Bart Ehrman is that most valuable type of person, a serious scholar who loves to explain his complex field in plain English for non-specialists. He has an extremely fancy academic title - the James A. Gray Distinguished Professor of Religious Studies at the University of North Carolina. He is an expert on early Christian texts, including the New Testament and various other early writings that were not included in the canon of scripture.
His spiritual journey is like that of so many sceptical Biblical scholars and writers. He started on the path of Christian fundamentalism, heading off to Moody Bible Institute straight from high school to study scripture, then wending his way through the slightly less conservative Wheaton College before finally heading for the quite sceptical faculty of Princeton Theological Seminary. Along the way he became adept at Greek and Hebrew and developed a passion for analysing original texts of ancient documents.
I've been reading his 2005 book on that very subject, Misquoting Jesus: The Story Behind Who Changed the Bible and Why. Potential readers shouldn't be put off by the sensational title. The actual content is much more modest and sober than the title suggests. If the facts he points out are unpleasant to face, they are nonetheless factual.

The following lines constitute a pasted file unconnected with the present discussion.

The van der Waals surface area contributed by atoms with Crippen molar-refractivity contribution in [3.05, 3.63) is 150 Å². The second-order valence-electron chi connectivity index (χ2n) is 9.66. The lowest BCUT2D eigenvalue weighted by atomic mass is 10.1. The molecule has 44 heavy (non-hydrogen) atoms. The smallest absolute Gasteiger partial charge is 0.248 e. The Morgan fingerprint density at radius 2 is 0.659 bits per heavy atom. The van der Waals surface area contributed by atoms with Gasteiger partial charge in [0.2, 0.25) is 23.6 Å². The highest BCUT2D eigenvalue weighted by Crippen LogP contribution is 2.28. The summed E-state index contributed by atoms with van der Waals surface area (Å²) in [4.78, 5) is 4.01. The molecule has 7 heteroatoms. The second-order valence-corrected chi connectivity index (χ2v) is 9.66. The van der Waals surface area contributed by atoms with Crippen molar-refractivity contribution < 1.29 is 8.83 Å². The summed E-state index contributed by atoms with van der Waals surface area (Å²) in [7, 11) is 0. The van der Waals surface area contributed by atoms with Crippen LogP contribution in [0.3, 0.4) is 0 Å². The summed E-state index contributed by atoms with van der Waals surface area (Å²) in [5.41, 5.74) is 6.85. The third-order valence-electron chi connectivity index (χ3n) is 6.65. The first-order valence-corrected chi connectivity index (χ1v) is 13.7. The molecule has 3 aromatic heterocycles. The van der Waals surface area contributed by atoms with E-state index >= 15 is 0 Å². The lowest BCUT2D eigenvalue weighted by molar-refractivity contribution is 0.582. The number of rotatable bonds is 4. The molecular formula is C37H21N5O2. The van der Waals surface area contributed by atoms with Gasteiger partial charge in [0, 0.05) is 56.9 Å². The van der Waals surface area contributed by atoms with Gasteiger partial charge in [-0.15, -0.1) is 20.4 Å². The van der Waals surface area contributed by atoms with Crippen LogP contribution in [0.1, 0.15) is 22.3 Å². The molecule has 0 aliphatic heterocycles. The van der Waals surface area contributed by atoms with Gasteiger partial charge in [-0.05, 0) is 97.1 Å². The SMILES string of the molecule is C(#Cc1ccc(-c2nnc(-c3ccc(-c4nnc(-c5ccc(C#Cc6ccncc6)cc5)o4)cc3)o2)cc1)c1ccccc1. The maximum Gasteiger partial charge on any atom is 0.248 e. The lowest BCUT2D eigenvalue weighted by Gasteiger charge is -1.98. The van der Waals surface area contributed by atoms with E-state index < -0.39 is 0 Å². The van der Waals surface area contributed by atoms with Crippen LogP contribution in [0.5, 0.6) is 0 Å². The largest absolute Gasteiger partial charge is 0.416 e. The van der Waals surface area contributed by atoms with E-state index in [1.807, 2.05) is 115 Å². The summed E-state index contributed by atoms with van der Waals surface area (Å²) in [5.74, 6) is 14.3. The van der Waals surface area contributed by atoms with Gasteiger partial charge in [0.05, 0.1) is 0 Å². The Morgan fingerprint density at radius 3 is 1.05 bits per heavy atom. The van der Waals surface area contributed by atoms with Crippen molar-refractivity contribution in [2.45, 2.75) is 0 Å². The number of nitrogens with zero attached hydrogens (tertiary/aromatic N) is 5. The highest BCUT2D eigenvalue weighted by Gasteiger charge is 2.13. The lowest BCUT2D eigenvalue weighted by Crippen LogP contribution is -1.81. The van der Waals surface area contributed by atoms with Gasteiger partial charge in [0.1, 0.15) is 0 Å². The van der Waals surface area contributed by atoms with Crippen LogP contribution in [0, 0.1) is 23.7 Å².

He starts the book with the tale of his own journey into biblical criticism, and in particular his assignment on the text of Mark 2, where Jesus is quoted as referring to David taking show-bread from the temple during the high priesthood of Abiathar. The problem for this passage, at least for a Moody-trained inerrantist like the young Ehrman, is that the original of this story in 1 Samuel 21 takes place when Ahimelech is high priest. Ehrman accordingly developed a complex and convoluted argument intended to demonstrate that Mark didn't mean quite what he said, only for his teacher to comment, "Maybe Mark just made a mistake".
This may seem a trivial problem (in fact, it is a trivial problem) but as I have pointed out previously, the notion of inerrancy sets the bar incredibly high. A single error, however trivial, can bring the entire house of cards tumbling down because an inerrant Bible must be completely so.
The problem is not simply that the New Testament sometimes misquotes the Old, or that there are discrepancies between different New Testament accounts of the same event. The more fundamental problem, and the subject of this book, is that it is not clear exactly what the words of the New Testament are. The various New Testament books were originally written by hand, on parchment or papyrus, by their original authors or their authors' secretaries in the first century CE. None of the original manuscripts survive, but the books were copied and re-copied down the years as they circulated more and more widely. We now have thousands of manuscripts (hand-written copies) of these books, but our earliest copies are from centuries after their original composition.